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CHIPS Articles: General Dominance Theory: A Better Way to Achieve Information Dominance

General Dominance Theory: A Better Way to Achieve Information Dominance
True dominance — turning your desired reality into actual reality
By Lt. Jacob Foster Davis - January-March 2015
In the pursuit of information dominance, the Navy needs help. We are missing two critical components of any pursuit: (1) criteria to indicate success, and (2) a way to measure those criteria. That is, our current approach to achieve information dominance provides no way to define or measure success.

General Dominance Theory (GDT) is an information-centric theory of war that not only complements the Sun Tzu and Clausewitz warfare models on which our conventional war doctrine is based, but can also be easily applied to electronic, information, and cyber warfare. This “theory of everything” describes how to achieve dominance in any domain by considering the root cause for war: our desire to make our desired reality the actual reality. Although seemingly over simplistic, this clear approach provides strong success criteria and distinctive ways to measure progress.

To begin, consider the shortcomings of the current definition of information dominance. The Navy defines Information Dominance as, “…the operational advantage gained from fully integrating Navy’s information capabilities, systems and resources to optimize decision making and maximize warfighting effects in the complex maritime environment of the 21st Century…” or, in laymen’s terms, “if we take a bunch of expensive high-tech stuff and mash it all together it will help us do stuff faster and more efficiently.”

The problem with this definition is apparent: dominance is defined as the ability to do things faster and more efficiently. But being faster and more efficient doesn’t make the Navy dominant. If that were true, the hare would have beaten the tortoise in Aesop’s fable because the hare was considerably faster and more efficient than the tortoise.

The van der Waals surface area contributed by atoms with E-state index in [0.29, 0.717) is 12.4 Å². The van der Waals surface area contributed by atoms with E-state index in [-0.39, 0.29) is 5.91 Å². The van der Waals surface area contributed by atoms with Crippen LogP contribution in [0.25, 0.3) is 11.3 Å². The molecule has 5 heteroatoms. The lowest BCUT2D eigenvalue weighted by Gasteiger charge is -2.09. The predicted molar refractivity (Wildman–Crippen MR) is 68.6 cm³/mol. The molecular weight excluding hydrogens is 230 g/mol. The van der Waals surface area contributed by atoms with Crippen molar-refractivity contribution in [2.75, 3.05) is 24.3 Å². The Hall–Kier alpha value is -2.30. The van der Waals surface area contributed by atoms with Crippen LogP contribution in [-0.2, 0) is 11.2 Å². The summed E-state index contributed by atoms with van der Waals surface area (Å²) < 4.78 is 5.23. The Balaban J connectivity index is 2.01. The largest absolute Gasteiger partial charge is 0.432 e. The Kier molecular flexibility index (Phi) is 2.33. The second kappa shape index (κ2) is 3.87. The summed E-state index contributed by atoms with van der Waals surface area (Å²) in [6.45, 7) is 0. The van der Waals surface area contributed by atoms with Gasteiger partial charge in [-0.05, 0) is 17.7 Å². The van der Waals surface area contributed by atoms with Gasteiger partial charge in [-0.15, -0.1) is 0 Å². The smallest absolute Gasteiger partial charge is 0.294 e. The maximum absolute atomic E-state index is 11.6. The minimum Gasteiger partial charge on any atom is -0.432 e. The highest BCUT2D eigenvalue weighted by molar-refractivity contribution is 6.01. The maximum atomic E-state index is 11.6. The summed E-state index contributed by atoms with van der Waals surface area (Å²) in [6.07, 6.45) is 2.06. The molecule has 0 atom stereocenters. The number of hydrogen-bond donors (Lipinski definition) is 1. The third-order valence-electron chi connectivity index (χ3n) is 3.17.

Another problem with the definition of information dominance is that instead of providing clarity and focus — as any definition should do — this definition causes confusion. From petty officers to flag officers, we all have wildly varying answers to what should be simple questions: “What is Information Dominance? Do we have it? How do we get it? How will we know when we have it? Is it the same as electronic warfare or cyber warfare or signals intelligence (SIGINT)? What should be the next step?”

The dilemmas are akin to those resulting from the idea that “the Earth is the center of the Universe.” By this model, the motion of the Sun and Moon are easy to explain and predict. However, in that same model the movement of the greater heavens can only be explained by lengthy, complicated, and imperfect equations. But once we realize that the heavens are Sun-centric — a simple change — we can describe the motions of the Sun, Moon, and heavens perfectly on a single sheet of paper. Likewise, our current approach to defining dominance works well enough in the physical domains of air, land and sea, but becomes too complicated and imperfect when applied to the other seemingly mysterious and ethereal domains of cyber, electronics, and information. Like a Sun-centric model, GDT provides a perspective more broad than the Sun Tzu and Clausewitz models to reveal the amazingly simple connection between all domains: our desire.

So what is dominance? Contrary to the Navy’s definition, dominance is not an advantage — it is a state. If you are dominant, what you say goes — you are the “big kid on the playground.” In other words, Dominance is the state where you can make your desired reality the actual reality, despite the will of an opponent.

This is a concept implied but not so plainly or generally stated by Clausewitz in On War, “War is thus an act of force to compel our enemy to do our will.”